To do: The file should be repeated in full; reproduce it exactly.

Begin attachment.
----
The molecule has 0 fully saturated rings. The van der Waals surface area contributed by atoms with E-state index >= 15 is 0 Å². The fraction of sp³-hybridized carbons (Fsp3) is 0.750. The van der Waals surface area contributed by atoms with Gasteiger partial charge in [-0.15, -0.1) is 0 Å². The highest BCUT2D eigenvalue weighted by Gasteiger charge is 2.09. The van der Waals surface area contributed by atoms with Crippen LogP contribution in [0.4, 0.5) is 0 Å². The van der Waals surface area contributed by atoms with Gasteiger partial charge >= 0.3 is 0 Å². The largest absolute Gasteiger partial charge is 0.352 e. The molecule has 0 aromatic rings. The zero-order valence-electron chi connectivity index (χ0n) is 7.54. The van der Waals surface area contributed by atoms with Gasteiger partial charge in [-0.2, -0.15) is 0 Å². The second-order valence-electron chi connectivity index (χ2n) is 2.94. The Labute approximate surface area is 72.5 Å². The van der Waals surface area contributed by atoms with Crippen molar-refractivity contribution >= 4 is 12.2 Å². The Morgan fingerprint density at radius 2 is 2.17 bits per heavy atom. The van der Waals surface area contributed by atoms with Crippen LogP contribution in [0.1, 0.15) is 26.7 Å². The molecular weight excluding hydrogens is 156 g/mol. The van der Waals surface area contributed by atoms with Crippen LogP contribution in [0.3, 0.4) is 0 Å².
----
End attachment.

The molecule has 0 fully saturated rings. The van der Waals surface area contributed by atoms with E-state index >= 15 is 0 Å². The fraction of sp³-hybridized carbons (Fsp3) is 0.750. The van der Waals surface area contributed by atoms with Gasteiger partial charge in [-0.15, -0.1) is 0 Å². The highest BCUT2D eigenvalue weighted by Gasteiger charge is 2.09. The van der Waals surface area contributed by atoms with Crippen LogP contribution in [0.4, 0.5) is 0 Å². The van der Waals surface area contributed by atoms with Gasteiger partial charge >= 0.3 is 0 Å². The largest absolute Gasteiger partial charge is 0.352 e. The molecule has 0 aromatic rings. The zero-order valence-electron chi connectivity index (χ0n) is 7.54. The van der Waals surface area contributed by atoms with Gasteiger partial charge in [-0.2, -0.15) is 0 Å². The second-order valence-electron chi connectivity index (χ2n) is 2.94. The Labute approximate surface area is 72.5 Å². The van der Waals surface area contributed by atoms with Crippen molar-refractivity contribution >= 4 is 12.2 Å². The Morgan fingerprint density at radius 2 is 2.17 bits per heavy atom. The van der Waals surface area contributed by atoms with Crippen LogP contribution in [0.1, 0.15) is 26.7 Å². The molecular weight excluding hydrogens is 156 g/mol. The van der Waals surface area contributed by atoms with Crippen LogP contribution in [0.3, 0.4) is 0 Å².